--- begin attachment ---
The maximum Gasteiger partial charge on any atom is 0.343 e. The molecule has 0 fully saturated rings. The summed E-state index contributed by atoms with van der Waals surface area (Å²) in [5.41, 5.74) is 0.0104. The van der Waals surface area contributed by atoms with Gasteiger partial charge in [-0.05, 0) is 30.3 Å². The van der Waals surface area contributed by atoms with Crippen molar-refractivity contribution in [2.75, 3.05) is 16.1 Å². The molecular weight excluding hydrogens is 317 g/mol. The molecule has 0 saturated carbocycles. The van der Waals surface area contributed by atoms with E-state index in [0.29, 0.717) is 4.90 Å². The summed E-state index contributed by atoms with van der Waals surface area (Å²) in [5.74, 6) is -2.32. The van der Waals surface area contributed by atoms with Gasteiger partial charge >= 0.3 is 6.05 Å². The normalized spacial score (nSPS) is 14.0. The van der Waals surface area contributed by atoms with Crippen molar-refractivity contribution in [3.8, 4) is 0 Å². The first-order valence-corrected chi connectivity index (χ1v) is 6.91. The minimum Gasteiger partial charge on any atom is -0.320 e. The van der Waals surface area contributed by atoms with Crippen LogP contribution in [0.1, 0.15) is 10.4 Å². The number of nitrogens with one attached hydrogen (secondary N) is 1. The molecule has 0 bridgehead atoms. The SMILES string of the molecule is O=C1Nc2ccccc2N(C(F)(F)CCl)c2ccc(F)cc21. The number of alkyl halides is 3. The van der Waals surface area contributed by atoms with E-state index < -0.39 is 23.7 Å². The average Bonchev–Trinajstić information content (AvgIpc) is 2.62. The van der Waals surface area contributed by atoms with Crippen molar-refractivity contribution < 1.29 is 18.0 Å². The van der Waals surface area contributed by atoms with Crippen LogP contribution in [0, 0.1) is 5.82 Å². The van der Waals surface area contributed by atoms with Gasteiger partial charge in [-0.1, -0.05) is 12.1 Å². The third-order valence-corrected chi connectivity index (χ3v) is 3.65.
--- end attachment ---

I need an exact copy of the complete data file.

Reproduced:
The maximum Gasteiger partial charge on any atom is 0.343 e. The molecule has 0 fully saturated rings. The summed E-state index contributed by atoms with van der Waals surface area (Å²) in [5.41, 5.74) is 0.0104. The van der Waals surface area contributed by atoms with Gasteiger partial charge in [-0.05, 0) is 30.3 Å². The van der Waals surface area contributed by atoms with Crippen molar-refractivity contribution in [2.75, 3.05) is 16.1 Å². The molecular weight excluding hydrogens is 317 g/mol. The molecule has 0 saturated carbocycles. The van der Waals surface area contributed by atoms with E-state index in [0.29, 0.717) is 4.90 Å². The summed E-state index contributed by atoms with van der Waals surface area (Å²) in [5.74, 6) is -2.32. The van der Waals surface area contributed by atoms with Gasteiger partial charge >= 0.3 is 6.05 Å². The normalized spacial score (nSPS) is 14.0. The van der Waals surface area contributed by atoms with Crippen molar-refractivity contribution in [3.8, 4) is 0 Å². The first-order valence-corrected chi connectivity index (χ1v) is 6.91. The minimum Gasteiger partial charge on any atom is -0.320 e. The van der Waals surface area contributed by atoms with Crippen LogP contribution in [0.1, 0.15) is 10.4 Å². The number of nitrogens with one attached hydrogen (secondary N) is 1. The molecule has 0 bridgehead atoms. The SMILES string of the molecule is O=C1Nc2ccccc2N(C(F)(F)CCl)c2ccc(F)cc21. The number of alkyl halides is 3. The van der Waals surface area contributed by atoms with E-state index < -0.39 is 23.7 Å². The average Bonchev–Trinajstić information content (AvgIpc) is 2.62. The van der Waals surface area contributed by atoms with Crippen molar-refractivity contribution < 1.29 is 18.0 Å². The van der Waals surface area contributed by atoms with Crippen LogP contribution in [0, 0.1) is 5.82 Å². The van der Waals surface area contributed by atoms with Gasteiger partial charge in [-0.1, -0.05) is 12.1 Å². The third-order valence-corrected chi connectivity index (χ3v) is 3.65.